Automatc lights on using ldr and mosfet at 31 volt?

Hello.

A while a go I made a super simple automatic lights on/off switch for my 4.5 volt chrismas leds (100 pieces) using a potentiometer and an ldr (gl5528) and an irlz44n mosfet.
This works great for a while now.

Recently I bought a string of 240 leds and wanted to the same but this string is using a 31volts power supply instead of 4.5 and I am stuck how to use the same construction since the voltage is way to high for the gate of the irlz44n. I have been looking for other mosfets with higher gate.source tolerance but they do not seem very common? I found some that can handle upto 30 volts but thats not enough.

I tried a setup with an extra voltage divider place after the pot/ldr but I could not turn the some of leds of completely (green ones stayed on but I am sure it was below 2 volts on the gate) and I think I turned the pot to far to zero ohms and things started smoking again.

I could of course use an arduino nano to switch the mosfet or maybe a buck converter but it feels like overkill and it needs a bigger box to put every thing in.

Any suggestions how to solve this with simple components?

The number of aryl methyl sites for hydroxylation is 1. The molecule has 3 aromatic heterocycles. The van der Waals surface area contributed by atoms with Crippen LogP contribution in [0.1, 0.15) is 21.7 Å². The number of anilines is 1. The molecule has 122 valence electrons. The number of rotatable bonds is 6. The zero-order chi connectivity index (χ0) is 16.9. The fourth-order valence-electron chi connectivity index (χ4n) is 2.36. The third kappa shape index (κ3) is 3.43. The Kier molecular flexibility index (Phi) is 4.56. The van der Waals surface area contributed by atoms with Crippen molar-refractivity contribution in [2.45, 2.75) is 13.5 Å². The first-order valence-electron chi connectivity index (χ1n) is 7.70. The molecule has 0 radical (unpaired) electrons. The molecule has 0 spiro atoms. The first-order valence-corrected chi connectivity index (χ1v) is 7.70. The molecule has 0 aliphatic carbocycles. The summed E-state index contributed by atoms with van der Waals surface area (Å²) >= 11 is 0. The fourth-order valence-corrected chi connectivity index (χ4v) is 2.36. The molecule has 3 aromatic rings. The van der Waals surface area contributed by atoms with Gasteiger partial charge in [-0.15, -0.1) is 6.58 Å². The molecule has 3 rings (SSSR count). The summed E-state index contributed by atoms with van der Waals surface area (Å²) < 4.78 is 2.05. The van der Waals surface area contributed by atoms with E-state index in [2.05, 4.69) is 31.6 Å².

I added 2 pictures of what I tried. The voltage is 31 not 36.

Happy hollidays

I can't find the LDR5528 Datasheet. Please post the dark and light resistance of this photocell.

It appears to be this one

In order to choose another mosfet you need to post the load current for the 240 led strings.
Mosfets are chosen for load current rating which you appear to have omitted (why?)

it should be obvious your voltage divider should be BEFORE the pot and LDR in order to protect it.

Also, the LDR can be incorporated in the voltage divider but the voltage divider values should be appropriate
for the LDR.
If you do the math, assuming the LDR resistance is 20k worse case: (highest light resistance=lowest light that it
responds to) (not sure what it should be for dusk)
4.5V/20000 = 0.000558A
36V/ 0.000558A= 4,444.444 ohms or, approx 4.7k, NOT 100k.
Try replacing moving the voltage divider to before the LDR and change the values to 4.7k for both resistors
Put the pot AFTER the 4.7k voltage divider and BEFORE the LDR.